Professor Aradhna Krishna, from the Ross School of Business at the University of Michigan, has been a marketing pioneer for many years. She is a behavioral scientist who focuses on persuasion. Krishna studies how different product and communication design aspects impact people’s perceptions and behavior. Her work has looked at decisions related to health and nutrition, sensory and non-conscious marketing, food marketing, corporate social responsibility, and political decision-making.

Krishna is the leading voice in sensory marketing. Harvard Business Review acknowledged her as “the foremost expert in the field.”

“I define sensory marketing as marketing that engages the consumers' senses and affects their perception, judgment, and behavior,” says Krishna. “Given the gamut of explicit marketing appeals made to consumers daily, subconscious triggers which appeal to the basic senses may be a more efficient way to engage consumers.” 

As part of Krishna’s program to grow the field, she runs a Sensory Marketing Lab that guides other scholars. It focuses on understanding how sensory aspects of products affect consumer emotions, memories, perceptions, preferences, choices, and consumption of these products.

Krishna has more than 100 published articles in journals like the Journal of Marketing Research, Marketing Science, Journal of Consumer Research, Journal of Consumer Psychology, Journal of Marketing, Harvard Business Review, Journal of Economic Theory, and others.  She is an associate editor for the Journal of Consumer Research and the Journal of Marketing Research. Her work has been cited in various media such as New York Times, Chicago Tribune, Huffington Post, LA Times, NPR, Economic Times India, Globe and Mail, and Telegraph UK. Krishna has done a TED talk on the power of mental imagery, and she was named a Fellow of the Society of Consumer Psychology, the organization’s highest honor, in recognition of her contributions to consumer psychology.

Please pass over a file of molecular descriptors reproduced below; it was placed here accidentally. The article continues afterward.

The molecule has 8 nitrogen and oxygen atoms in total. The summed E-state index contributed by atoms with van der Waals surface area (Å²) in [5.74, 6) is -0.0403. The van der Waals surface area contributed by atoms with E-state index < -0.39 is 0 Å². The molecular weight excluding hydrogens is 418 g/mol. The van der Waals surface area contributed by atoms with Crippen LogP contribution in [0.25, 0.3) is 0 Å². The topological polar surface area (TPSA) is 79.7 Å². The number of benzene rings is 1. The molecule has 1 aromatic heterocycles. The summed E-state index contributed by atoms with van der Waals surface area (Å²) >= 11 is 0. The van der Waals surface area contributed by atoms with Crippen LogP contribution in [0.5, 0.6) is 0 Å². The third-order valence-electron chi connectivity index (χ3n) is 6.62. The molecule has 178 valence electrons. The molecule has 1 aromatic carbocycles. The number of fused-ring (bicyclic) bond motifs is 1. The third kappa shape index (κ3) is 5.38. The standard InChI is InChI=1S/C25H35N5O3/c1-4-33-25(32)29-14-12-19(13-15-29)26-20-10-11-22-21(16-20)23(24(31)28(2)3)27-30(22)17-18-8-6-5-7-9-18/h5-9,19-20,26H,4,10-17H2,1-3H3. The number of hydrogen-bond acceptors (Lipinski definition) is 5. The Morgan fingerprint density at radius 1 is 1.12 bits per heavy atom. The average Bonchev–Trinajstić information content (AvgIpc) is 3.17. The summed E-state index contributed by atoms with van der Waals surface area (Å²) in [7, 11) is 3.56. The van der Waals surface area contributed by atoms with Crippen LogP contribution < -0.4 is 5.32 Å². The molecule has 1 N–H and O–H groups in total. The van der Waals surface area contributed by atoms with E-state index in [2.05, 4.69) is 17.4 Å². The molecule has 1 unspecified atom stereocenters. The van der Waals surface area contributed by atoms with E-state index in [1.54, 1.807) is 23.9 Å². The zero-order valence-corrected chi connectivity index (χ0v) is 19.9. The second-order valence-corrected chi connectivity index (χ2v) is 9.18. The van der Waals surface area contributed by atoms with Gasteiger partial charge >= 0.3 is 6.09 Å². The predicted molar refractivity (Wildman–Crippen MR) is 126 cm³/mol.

Krishna's latest work explores ways to share sustainability practices across different cultures.

“I started thinking about this during a water shortage in New York,” says Krishna. “I was talking with a colleague, and they mentioned that they’ve been switching off the water when they soap themselves in the shower. I was taken aback because I had always been doing that – that’s what you are taught to do when you grow up in India. Just as you are also taught to switch off lights in rooms that you are not using at that moment. It got me thinking about how people approach sustainability across cultures; and how we can learn from each other.”

Dr. Krishna received her PhD from New York University, her MBA from the Indian Institute of Management, Ahmedabad, and her BA in Economics from Delhi University. Besides the Ross School, she has also spent time at Columbia University, New York University, Hong Kong University of Science and Technology, and the National University of Singapore.